Which brings us to a uniting factor for the signatories of the latter. “As part of our applications, our companies have already spent tens of millions of dollars to meet the government’s stringent requirements for a loan guarantee,” the CEOs write. “Our companies have hired engineers, acquired land, complied with environmental reviews, and negotiated power purchase or other off-take agreements. Eliminating funding at this late stage would literally pull out the rug from under our projects, just when we are about to break ground.”
Well, there’s a point. How are government programs going to engender confidence in the future if they get defunded after the applicants spend millions on the application process, but before the review is complete. That’s different than having projects rejected for reasons of quality. That has the ring of jerking the business community around, and driving them to foreign shores.
Not exactly in response to the letter but last Wednesday, President Obama gave an address at Georgetown University in which he called for a goal of reducing U.S. oil imports by one-third by 2025, with increased support for technologies that can assist in that transition, including advanced biofuels.
“We meet here at a tumultuous time for the world,” the President said, noting the situation in Japan, Libya, and Syria. “One big area of concern has been the cost and security of our energy…Families feel the pinch when they fill up their tank. For Americans already struggling to get by, a hike in gas prices hurts.”
“But here’s the thing – we’ve been down this road before. Remember, it was just three years ago that gas prices topped $4 a gallon…We cannot keep going from shock to trance on the issue of energy security, rushing to propose action when gas prices rise, then hitting the snooze button when they fall again. The United States of America cannot afford to bet our long-term prosperity and security on a resource that will eventually run out. Even before we run out, the prices will be too high.”
And with that, the President turned to an unveiling of his clean energy policy, the Blueprint for a Secure Energy Future. It’s an ambitious 44-page outline of an ambitious program, which includes investments in smart grid electric infrastructure, highways, high-speed rail, public transit, expanded oil & gas exploration, as well as biofuels-related measures including advanced biofuels R&D, blender pumps and increased flex-fuel car purchases.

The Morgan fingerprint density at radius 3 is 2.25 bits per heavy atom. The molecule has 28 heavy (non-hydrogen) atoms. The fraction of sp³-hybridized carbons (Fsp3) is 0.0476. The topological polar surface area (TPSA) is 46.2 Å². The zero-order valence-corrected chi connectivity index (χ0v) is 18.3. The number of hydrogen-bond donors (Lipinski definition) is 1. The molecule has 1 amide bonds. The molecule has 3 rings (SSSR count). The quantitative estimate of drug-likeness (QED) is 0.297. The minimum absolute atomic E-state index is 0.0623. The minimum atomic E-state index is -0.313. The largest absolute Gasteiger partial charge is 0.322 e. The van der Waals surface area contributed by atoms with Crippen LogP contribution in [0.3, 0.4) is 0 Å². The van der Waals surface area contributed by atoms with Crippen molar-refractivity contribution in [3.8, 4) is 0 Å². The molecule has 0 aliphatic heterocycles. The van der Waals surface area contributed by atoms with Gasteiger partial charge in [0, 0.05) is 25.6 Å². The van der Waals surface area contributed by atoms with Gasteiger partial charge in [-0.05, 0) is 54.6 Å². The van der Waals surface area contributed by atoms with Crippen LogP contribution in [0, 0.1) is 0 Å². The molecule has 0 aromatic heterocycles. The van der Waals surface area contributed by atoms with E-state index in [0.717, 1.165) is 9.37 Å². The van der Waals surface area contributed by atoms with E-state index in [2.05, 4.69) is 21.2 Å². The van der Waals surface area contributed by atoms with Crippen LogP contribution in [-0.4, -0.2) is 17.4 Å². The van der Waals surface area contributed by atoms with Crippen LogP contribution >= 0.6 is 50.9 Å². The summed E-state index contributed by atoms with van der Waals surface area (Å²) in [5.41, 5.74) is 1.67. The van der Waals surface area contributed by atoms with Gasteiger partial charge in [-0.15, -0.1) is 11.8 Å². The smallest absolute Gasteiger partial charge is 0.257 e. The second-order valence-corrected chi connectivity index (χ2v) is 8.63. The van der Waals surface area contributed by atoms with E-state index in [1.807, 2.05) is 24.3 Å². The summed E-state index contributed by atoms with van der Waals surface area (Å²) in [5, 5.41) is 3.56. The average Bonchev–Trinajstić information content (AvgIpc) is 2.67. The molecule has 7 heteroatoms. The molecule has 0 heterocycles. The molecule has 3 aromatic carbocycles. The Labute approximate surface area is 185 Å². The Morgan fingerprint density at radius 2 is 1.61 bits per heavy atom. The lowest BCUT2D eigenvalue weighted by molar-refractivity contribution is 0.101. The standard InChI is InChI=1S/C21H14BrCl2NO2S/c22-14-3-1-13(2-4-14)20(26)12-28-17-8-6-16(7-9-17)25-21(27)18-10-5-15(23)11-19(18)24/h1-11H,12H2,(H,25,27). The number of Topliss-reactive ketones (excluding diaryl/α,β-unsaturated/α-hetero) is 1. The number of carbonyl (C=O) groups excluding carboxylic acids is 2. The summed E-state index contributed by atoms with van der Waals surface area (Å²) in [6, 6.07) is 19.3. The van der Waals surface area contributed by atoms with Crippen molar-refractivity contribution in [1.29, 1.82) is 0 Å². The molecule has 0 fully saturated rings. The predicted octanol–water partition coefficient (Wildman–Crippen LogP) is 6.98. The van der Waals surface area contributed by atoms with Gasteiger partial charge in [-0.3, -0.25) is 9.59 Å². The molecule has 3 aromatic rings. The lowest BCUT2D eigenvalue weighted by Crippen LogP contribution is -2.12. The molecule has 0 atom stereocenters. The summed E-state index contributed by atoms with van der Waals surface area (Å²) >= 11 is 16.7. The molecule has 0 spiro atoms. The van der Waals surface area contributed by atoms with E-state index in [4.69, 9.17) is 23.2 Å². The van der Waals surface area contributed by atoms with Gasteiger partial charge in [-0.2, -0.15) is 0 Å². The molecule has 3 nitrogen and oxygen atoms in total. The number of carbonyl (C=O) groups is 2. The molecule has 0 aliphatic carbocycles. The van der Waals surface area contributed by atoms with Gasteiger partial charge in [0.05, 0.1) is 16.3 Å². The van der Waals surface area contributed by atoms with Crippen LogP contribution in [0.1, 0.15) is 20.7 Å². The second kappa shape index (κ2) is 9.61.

Continuing investments in R&D will be critical to the deployment of new technology and meeting the transportation needs of Americans. Recovery Act and prior year investments are already making progress on advanced technology vehicles through research initiatives like an ARPA-E grant with the goal of developing a battery that will go 300 miles on a single charge or cost-competitive biofuels that are direct substitutes for gasoline.
The FY 2012 Budget request will significantly broaden R&D investments in advanced biofuels and batteries and electric drive technologies – including an over 30% increase in support for vehicle technology R&D and a new Energy Innovation Hub devoted to improving battery energy storage for vehicles.
Corn ethanol is already making a significant contribution to reducing our oil dependence, but going a lot further will depend on taking promising cellulosic and advanced biofuels technologies to scale. To help advance the commercialization process, the Administration has set a goal of breaking ground on at least four commercial-scale cellulosic or advanced bio-refineries over the next two years.
In addition, the President has challenged his Secretaries of Agriculture, Energy and the Navy to investigate how they can work together to speed the development of “drop-in” biofuels substitutes for diesel and jet fuel. Competitively-priced drop-in biofuels could help meet the fuel needs of the Navy, as well as the commercial aviation and shipping sectors.
The United States has worked with international partners to promote the benefits of sustainable modern bioenergy. In the Western Hemisphere, the United States collaborates with Brazil to help a number of countries develop bioenergy programs that promote economic development and energy security. In the Asia Pacific Economic Cooperation (APEC) organization, the United States has led work to identify sustainable biofuel development practices, resource potential, and employment potential.